It’s no secret that small broker-dealers are struggling to keep their doors open as technology, compliance and legal costs continue to increase, especially as they prepare to put weighty new regulations such as the Department of Labor’s fiduciary rule into place.
Indeed, the decline of the broker-dealer industry continues. According to the Financial Industry Regulatory Authority Inc., 3,901 broker-dealers were open for business in August; that’s a drop of 13% from 2011, when 4,456 firms were opens; and a decrease of 20% from 2008, when Finra counted 4,895 firms under its scrutiny.
With hundreds of firm shutting down in recent years, the issue of unpaid arbitration awards to investors becomes more pressing than ever. When small firms close and have yet to pay arbitration awards, investors are often out of luck and get nothing despite winning their cases. The vast majority of these cases are overseen by Finra’s Dispute Resolution forum.
Take the case of Newport Coast Securities Inc., a small broker-dealer with 109 registered reps thatshut down over the summer. The firm sold its assets — namely select brokers and their books of business — to another broker-dealer.
Newport Coast was plagued with advisers hauling around banged-up compliance histories. An InvestmentNews review of the firm’s employment roster in July showed that a large portion of brokers, 63%, had at least one compliance mark, known as a “disclosure event,” on its Finra BrokerCheck reports .
That was far above the industry norm. According to Finra, just 12% of the 640,000 registered reps, executives and back office employees of securities firms have one or more disclosure events on their records.
And according to its profile on BrokerCheck, Newport Coast “cannot meet the financial liabilities shown” and its “total amount owed to customers, from pending and awarded arbitrations, is $220,628.”
Under the current system, it looks like those Newport Coast clients may be out of luck.
“How can you sell the firm’s assets for cash when investors still have outstanding arbitration claims against it?” asked Scott Silver, a plaintiff’s attorney who said he has a handful of complaints against Newport Coast charging that its brokers churned customer accounts in 2013 and 2014.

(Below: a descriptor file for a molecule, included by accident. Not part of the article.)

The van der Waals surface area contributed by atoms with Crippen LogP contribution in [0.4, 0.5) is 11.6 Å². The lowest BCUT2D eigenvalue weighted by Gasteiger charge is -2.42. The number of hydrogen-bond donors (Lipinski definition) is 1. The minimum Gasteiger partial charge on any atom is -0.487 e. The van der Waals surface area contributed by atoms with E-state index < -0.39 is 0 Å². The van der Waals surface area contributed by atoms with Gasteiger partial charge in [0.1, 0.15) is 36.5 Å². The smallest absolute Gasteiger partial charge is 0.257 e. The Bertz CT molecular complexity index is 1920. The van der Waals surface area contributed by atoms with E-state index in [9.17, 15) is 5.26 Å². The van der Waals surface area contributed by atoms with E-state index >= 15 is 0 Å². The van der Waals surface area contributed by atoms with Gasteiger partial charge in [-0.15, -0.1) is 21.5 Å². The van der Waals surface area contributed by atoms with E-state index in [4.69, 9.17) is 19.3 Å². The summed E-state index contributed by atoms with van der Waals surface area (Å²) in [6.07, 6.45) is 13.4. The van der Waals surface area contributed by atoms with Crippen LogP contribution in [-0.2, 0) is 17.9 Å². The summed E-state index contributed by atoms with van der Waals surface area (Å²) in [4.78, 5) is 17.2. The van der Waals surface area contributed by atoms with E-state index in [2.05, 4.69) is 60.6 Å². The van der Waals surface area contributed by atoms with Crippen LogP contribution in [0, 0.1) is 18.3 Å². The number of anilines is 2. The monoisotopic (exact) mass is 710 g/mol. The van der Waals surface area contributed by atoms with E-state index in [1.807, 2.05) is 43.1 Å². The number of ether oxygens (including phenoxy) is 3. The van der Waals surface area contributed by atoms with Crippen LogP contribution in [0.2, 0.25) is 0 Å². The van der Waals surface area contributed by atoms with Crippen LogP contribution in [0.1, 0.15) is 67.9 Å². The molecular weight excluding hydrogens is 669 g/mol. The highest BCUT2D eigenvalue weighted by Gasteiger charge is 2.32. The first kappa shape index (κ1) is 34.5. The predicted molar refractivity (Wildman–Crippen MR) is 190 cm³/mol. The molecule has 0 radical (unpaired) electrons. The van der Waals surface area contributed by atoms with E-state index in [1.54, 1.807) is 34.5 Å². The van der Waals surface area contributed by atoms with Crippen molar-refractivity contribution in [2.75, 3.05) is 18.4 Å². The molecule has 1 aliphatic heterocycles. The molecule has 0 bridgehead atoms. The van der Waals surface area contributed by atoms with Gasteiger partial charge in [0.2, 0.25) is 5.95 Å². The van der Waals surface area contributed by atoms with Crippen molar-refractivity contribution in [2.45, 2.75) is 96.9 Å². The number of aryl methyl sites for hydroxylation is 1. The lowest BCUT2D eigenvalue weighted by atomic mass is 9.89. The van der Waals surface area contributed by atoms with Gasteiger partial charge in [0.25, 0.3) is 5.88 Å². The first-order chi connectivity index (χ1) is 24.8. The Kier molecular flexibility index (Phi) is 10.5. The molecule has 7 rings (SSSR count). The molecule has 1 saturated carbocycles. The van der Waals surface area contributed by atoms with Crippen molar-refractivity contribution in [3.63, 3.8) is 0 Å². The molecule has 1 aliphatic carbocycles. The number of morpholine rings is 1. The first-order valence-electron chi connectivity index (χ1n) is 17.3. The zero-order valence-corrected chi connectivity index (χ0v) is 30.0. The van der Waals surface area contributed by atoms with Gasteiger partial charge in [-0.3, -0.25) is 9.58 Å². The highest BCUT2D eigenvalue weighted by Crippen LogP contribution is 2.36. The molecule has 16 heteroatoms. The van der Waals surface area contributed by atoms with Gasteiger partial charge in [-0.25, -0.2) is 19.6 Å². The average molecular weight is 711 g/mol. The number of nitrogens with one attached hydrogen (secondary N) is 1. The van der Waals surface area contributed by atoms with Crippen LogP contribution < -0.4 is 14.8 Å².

“Finra has to approve mergers, such as Newport Coast’s,” Mr. Silver said. “So why isn’t Finra questioning the purchase price and how those funds will be used to satisfy the liabilities of Newport Coast, i.e., the customer complaints?”
Attorneys like Mr. Silver obviously have a vested interest in this issue since they generally work on contingency fees. If the award is not paid, they don’t get paid.
Representatives for Newport Coast couldn’t be reached directly for comment, but Joseph Mangiapane, one of the minority owners of Rubicon Financial Inc., the parent company of Newport Coast, left a voice mail saying, “There’s insurance, and everything is covered up and through the time a company goes out.”
Philip Aidikoff, a plaintiff’s attorney, said that while many broker-dealers do carry insurance for investor claims, limits on insurance can be low and insurance doesn’t cover all types of claims.
How bad is the problem? According to a report issued by a Finra Dispute Resolution task force last year, Finra in 2013 issued arbitration awards in 539 investor cases, of which 75 were not paid. The amount of unpaid damages in these cases totaled $62.1 million.
“This has been going on for a long time and that number — $62.1 million in unpaid damages — is really just the tip of the iceberg,” said Mr. Aidikoff, who served on the task force. “It’s an interesting number, but is not representative of the true harm to investors, and there’s no way of knowing what that could be. What about all the claims investors don’t make because it’s common knowledge that the firm is going out of business?”
“Finra remains very concerned with awards to investors that go unpaid,” said spokeswoman Michelle Ong. “This is a complex issue and Finra is looking at it in a fuller context, examining root causes like sufficiency of firm capital and other relevant aspects of this issue,” said Ms. Ong. She said Finra could not comment about Newport Coast.
That’s all well and good, but Finra has been aware of this issue for a long time and has made very little progress resolving it. In 2000 — 16 years ago — the U.S. Government Accountability Office issued a report that said that the industry needed to address the problem of unpaid arbitration awards.
In 2013, a Finra senior executive told the Wall Street Journal it was considering requiring brokerage firms to carry insurance to cover the payment of arbitration awards to investors. A year later, a Finra spokeswoman told Reuters no such thing would happen, insurance would be too costly.
Most recently, industry talk has floated the idea of establishing a fund for unpaid arbitration awards. But if the past is any indication of where this proposal is going, such chatter is pure gossamer.
Finra has a brand new CEO, Robert Cook. If he wants to make his mark for retail investors, he should immediately start working to fix this open sore on the securities industry.